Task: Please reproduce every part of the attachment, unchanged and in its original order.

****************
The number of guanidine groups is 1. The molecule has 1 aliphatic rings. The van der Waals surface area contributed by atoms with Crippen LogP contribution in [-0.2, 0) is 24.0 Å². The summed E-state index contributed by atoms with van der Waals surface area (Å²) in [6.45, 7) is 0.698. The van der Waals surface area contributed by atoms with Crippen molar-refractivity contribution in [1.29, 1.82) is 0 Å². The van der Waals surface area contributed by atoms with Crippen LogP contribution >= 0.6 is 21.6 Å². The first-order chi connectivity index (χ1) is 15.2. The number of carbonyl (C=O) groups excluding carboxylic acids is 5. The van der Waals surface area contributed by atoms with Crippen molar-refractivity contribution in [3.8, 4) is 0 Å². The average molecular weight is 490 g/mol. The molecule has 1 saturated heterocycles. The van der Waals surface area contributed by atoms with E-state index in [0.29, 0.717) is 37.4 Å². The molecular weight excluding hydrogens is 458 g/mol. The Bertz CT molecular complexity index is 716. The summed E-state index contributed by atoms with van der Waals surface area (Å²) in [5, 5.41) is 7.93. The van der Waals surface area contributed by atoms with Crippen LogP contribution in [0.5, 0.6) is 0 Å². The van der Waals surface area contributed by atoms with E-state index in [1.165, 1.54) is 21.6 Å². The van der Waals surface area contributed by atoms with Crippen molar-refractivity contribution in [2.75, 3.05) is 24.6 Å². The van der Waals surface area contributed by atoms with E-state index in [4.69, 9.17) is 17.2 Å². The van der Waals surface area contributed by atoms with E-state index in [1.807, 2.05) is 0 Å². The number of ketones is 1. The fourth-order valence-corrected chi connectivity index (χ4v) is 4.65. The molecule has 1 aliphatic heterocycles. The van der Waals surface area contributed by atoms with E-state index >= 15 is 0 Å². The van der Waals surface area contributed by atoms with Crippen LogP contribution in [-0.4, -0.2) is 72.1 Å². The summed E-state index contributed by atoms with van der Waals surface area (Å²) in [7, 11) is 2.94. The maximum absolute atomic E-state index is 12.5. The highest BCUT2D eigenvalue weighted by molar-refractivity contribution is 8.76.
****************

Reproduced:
The number of guanidine groups is 1. The molecule has 1 aliphatic rings. The van der Waals surface area contributed by atoms with Crippen LogP contribution in [-0.2, 0) is 24.0 Å². The summed E-state index contributed by atoms with van der Waals surface area (Å²) in [6.45, 7) is 0.698. The van der Waals surface area contributed by atoms with Crippen molar-refractivity contribution in [1.29, 1.82) is 0 Å². The van der Waals surface area contributed by atoms with Crippen LogP contribution >= 0.6 is 21.6 Å². The first-order chi connectivity index (χ1) is 15.2. The number of carbonyl (C=O) groups excluding carboxylic acids is 5. The van der Waals surface area contributed by atoms with Crippen molar-refractivity contribution in [3.8, 4) is 0 Å². The average molecular weight is 490 g/mol. The molecule has 1 saturated heterocycles. The van der Waals surface area contributed by atoms with E-state index in [0.29, 0.717) is 37.4 Å². The molecular weight excluding hydrogens is 458 g/mol. The Bertz CT molecular complexity index is 716. The summed E-state index contributed by atoms with van der Waals surface area (Å²) in [5, 5.41) is 7.93. The van der Waals surface area contributed by atoms with Crippen LogP contribution in [0.5, 0.6) is 0 Å². The van der Waals surface area contributed by atoms with E-state index in [1.165, 1.54) is 21.6 Å². The van der Waals surface area contributed by atoms with Crippen molar-refractivity contribution in [2.75, 3.05) is 24.6 Å². The van der Waals surface area contributed by atoms with E-state index in [4.69, 9.17) is 17.2 Å². The van der Waals surface area contributed by atoms with E-state index in [1.807, 2.05) is 0 Å². The number of ketones is 1. The fourth-order valence-corrected chi connectivity index (χ4v) is 4.65. The molecule has 1 aliphatic heterocycles. The van der Waals surface area contributed by atoms with E-state index >= 15 is 0 Å². The van der Waals surface area contributed by atoms with Crippen LogP contribution in [-0.4, -0.2) is 72.1 Å². The summed E-state index contributed by atoms with van der Waals surface area (Å²) in [7, 11) is 2.94. The maximum absolute atomic E-state index is 12.5. The highest BCUT2D eigenvalue weighted by molar-refractivity contribution is 8.76.